MANILA - Sen. Imee Marcos on Monday pushed for the creation of asset management corporations that would help public and private banks to "sell their toxic, non-performing assets" during the coronavirus disease 2019 (COVID-19) crisis.
Under Marcos' Senate Bill No. 1594 or Financial Institutions Strategic Transfer Act, financial institutions may sell their non-performing assets to the Financial Institution Strategic Transfer Corporations (FISTCs) to help them stay liquid during the health and economic crisis.
"Unpaid loans and other non-performing assets are the virus infecting the country’s financial system and will test its resilience in the coming months," Marcos said in a statement.
"The FISTCs will bring new capital and expertise in dealing with non performing assets, rehabilitating failed businesses, and increasing available lending through the financial sector," she said in the bill's explanatory note.
"Greater liquidity means banks and other financial institutions will be able to lend more to keep businesses in operation," said Marcos, who chairs the Senate Committee on Economic Affairs.
The non-performing loans in banks are expected to increase to 20 percent from 5 percent in the coming months, she said, citing data from the Bankers Association of the Philippines.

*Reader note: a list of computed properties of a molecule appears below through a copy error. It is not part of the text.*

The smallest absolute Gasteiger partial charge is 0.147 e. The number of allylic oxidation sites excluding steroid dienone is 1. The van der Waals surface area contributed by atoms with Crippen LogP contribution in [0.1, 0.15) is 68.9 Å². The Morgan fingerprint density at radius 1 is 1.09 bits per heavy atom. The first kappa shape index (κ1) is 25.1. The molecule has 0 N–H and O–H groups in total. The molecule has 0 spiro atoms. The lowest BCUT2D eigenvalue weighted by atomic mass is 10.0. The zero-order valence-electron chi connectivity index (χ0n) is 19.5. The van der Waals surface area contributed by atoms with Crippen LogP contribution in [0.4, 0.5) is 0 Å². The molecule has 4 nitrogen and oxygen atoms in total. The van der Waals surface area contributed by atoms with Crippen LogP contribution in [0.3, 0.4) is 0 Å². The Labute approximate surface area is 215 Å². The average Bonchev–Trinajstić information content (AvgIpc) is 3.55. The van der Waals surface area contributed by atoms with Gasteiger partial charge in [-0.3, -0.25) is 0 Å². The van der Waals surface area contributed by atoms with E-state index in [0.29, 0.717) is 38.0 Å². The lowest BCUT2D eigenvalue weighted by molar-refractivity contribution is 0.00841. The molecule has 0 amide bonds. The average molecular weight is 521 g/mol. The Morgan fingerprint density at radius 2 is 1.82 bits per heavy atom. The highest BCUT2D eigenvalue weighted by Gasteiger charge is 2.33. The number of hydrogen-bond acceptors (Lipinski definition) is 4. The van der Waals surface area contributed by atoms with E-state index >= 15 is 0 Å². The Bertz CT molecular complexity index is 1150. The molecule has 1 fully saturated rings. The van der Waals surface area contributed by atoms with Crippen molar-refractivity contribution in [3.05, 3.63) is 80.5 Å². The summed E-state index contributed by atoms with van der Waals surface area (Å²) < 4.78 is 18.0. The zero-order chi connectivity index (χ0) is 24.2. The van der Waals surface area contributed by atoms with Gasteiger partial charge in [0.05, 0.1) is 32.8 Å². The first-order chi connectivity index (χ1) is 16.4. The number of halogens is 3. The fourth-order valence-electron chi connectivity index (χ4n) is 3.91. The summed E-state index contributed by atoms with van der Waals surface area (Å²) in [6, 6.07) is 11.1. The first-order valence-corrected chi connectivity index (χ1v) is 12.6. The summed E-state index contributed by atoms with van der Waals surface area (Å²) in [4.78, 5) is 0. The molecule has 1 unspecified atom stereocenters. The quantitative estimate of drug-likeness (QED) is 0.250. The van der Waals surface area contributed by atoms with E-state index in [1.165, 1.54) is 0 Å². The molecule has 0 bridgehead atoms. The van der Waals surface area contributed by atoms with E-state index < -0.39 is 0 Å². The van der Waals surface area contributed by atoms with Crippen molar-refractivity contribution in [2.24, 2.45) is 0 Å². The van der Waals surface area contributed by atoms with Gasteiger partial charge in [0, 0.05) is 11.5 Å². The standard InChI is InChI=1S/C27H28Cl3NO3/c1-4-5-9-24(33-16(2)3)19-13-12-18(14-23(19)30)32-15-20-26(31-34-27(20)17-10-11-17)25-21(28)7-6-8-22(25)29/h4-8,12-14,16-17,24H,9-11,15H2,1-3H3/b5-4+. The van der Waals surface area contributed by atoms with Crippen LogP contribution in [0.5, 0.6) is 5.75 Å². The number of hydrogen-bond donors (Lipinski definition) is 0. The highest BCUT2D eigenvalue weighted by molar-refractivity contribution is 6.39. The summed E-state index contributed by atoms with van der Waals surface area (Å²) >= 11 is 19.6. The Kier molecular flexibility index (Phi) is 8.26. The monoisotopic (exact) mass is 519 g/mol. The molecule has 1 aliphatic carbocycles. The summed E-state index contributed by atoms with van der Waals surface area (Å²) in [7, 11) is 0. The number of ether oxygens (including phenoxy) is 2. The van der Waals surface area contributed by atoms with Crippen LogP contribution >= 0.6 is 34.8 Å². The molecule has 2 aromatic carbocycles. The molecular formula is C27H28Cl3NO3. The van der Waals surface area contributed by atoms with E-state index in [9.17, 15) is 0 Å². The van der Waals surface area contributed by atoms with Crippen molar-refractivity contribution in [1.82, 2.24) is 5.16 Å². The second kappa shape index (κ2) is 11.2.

Similar to the special purpose vehicles (SPVs) created in the wake of the 1997 Asian financial crisis, the FIST corporations proposed in the Marcos bill will address the pandemic's threat to the economy, it said.
Under the proposal, the FISTC will be a stock corporation, which is authorized to invest, acquire and "spend funds to renovate" non performing assets to make them more profitable for the government.
The agency can also "borrow money... for the purpose of paying operational and administrative costs."
The FISTC can also enjoy exemptions from income tax, documentary stamp tax, and mortgage registration fees "to encourage the infusion of capital" into the proposed agency, according to the bill.
"While the government has so far managed to keep the peso steady against the dollar with a strong balance of payments and international reserves, how long will this last if local businesses and exports remain weak?" Marcos said.
"Let’s not be complacent and plan for the months ahead," she said.